Newspaper article The Canadian Press

Richard Armitage Feels One with Thorin, Soon the World Will See Him That Way Too

Newspaper article The Canadian Press

Richard Armitage Feels One with Thorin, Soon the World Will See Him That Way Too

Article excerpt

Richard Armitage feels one with Thorin

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TORONTO - It won't be long before it becomes difficult to separate actor Richard Armitage from the character Thorin Oakenshield.

Armitage himself is already there.

The British actor is a familiar face in the U.K. for roles in the BBC dramas "North & South", "Robin Hood" and "Spooks." He's more anonymous in North America, perhaps best known for a small part in the recent hit "Captain America: The First Avenger."

But he'll no doubt soon be synonymous with the dwarf king he plays in the new Peter Jackson epic "The Hobbit: An Unexpected Journey."

Having spent some 18 months living as Thorin -- after learning to talk like him, walk like him and looking in the mirror and seeing the face of a dwarf -- Armitage said he lost himself in the character.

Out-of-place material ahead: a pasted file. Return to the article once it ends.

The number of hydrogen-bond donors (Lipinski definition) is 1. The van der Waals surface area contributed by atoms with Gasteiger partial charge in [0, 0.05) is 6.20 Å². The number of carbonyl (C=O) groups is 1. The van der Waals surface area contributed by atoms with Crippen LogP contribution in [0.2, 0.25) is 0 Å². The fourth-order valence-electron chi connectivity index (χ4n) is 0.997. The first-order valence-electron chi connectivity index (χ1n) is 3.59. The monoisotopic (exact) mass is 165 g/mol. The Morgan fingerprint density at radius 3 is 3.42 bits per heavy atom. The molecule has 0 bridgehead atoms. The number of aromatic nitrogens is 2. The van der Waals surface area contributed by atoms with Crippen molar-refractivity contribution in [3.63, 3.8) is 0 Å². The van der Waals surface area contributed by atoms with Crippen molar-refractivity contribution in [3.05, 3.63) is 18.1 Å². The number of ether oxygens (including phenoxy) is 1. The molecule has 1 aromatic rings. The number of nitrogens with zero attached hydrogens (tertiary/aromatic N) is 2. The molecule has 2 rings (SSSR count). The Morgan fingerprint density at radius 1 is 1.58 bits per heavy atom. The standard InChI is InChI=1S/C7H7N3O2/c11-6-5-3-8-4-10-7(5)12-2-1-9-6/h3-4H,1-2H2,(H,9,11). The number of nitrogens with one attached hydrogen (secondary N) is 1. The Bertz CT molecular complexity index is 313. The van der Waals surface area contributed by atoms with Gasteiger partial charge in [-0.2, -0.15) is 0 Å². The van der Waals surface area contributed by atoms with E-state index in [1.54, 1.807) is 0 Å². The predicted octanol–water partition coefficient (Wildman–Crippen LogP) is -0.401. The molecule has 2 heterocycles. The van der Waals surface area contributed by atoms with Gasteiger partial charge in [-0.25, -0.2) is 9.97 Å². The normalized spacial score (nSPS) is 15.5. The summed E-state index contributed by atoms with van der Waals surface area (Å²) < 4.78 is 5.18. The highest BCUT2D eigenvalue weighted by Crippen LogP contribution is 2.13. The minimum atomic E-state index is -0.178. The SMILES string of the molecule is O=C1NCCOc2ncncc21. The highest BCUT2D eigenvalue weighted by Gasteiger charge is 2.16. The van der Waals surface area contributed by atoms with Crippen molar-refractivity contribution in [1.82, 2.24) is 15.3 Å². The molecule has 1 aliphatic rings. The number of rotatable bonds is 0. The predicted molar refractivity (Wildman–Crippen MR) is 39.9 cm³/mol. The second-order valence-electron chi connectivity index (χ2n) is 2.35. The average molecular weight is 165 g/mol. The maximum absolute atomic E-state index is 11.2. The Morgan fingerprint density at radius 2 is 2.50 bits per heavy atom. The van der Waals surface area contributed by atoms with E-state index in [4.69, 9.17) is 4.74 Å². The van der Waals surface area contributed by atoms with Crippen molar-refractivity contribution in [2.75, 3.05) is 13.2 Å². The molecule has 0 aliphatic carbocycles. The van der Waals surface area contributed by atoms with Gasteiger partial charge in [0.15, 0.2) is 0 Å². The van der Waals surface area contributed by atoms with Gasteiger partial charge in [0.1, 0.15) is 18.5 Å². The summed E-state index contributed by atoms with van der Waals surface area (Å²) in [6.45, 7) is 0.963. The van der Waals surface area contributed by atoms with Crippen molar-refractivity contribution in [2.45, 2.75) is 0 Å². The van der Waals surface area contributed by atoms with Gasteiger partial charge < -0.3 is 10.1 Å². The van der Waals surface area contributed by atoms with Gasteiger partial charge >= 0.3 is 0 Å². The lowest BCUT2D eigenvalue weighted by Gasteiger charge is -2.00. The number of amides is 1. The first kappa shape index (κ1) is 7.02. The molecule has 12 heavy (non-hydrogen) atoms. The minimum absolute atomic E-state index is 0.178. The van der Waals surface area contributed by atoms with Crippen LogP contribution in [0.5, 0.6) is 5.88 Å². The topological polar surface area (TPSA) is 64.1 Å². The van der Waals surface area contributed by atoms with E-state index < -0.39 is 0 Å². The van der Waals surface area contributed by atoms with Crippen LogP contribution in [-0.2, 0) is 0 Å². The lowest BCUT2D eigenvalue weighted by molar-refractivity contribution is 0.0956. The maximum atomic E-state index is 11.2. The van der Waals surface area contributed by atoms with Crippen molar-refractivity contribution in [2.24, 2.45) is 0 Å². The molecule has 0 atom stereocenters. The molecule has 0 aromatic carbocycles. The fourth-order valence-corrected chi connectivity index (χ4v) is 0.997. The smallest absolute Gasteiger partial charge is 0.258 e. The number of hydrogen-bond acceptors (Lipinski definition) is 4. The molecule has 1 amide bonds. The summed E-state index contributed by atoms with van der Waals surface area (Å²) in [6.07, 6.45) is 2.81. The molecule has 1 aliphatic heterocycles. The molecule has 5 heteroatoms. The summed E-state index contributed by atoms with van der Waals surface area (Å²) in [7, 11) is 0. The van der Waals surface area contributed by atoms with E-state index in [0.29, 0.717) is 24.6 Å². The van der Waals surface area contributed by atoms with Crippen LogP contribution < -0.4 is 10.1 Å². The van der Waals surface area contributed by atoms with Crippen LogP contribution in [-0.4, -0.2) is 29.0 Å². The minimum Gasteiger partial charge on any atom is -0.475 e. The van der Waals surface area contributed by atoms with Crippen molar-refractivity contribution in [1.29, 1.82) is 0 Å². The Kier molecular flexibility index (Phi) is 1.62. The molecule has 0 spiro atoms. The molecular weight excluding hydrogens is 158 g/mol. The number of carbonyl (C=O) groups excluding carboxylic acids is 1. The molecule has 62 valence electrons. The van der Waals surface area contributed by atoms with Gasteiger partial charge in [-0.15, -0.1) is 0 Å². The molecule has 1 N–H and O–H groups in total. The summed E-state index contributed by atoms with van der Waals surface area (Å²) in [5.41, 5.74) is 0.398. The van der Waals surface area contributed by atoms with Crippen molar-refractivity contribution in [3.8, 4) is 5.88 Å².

So much so that even his sleep was overrun with J. R. R. Tolkien's fantasy world.

"I started to dream in character," says Armitage during a recent interview in Toronto to promote the film, which opens Friday.

"I started to have Thorin's dreams, I had dreams of entering Erebor for the first time because that's what he dreams about -- so I had dreams of that."

You might say Armitage began the preparation for his life-changing role as a child, when he had "The Hobbit" read to him in class and became a Tolkien fan.

"I read the book when I was 11 ... I remember picking it up for myself and sitting under the bedsheets with a torch and I really feel like it inspired my imagination. And if I really think back, it's probably one of the reasons why I became an actor, because my imagination was fired and those things that Tolkien really taps into -- the secret doors, the keys, the code words, the scary threat of the darkness -- I think those are the things that really appealed to me as a kid," he recalls.

Fast forward some 30 years later and Armitage again found himself lost in Tolkien's books, after winning the role of Thorin. …

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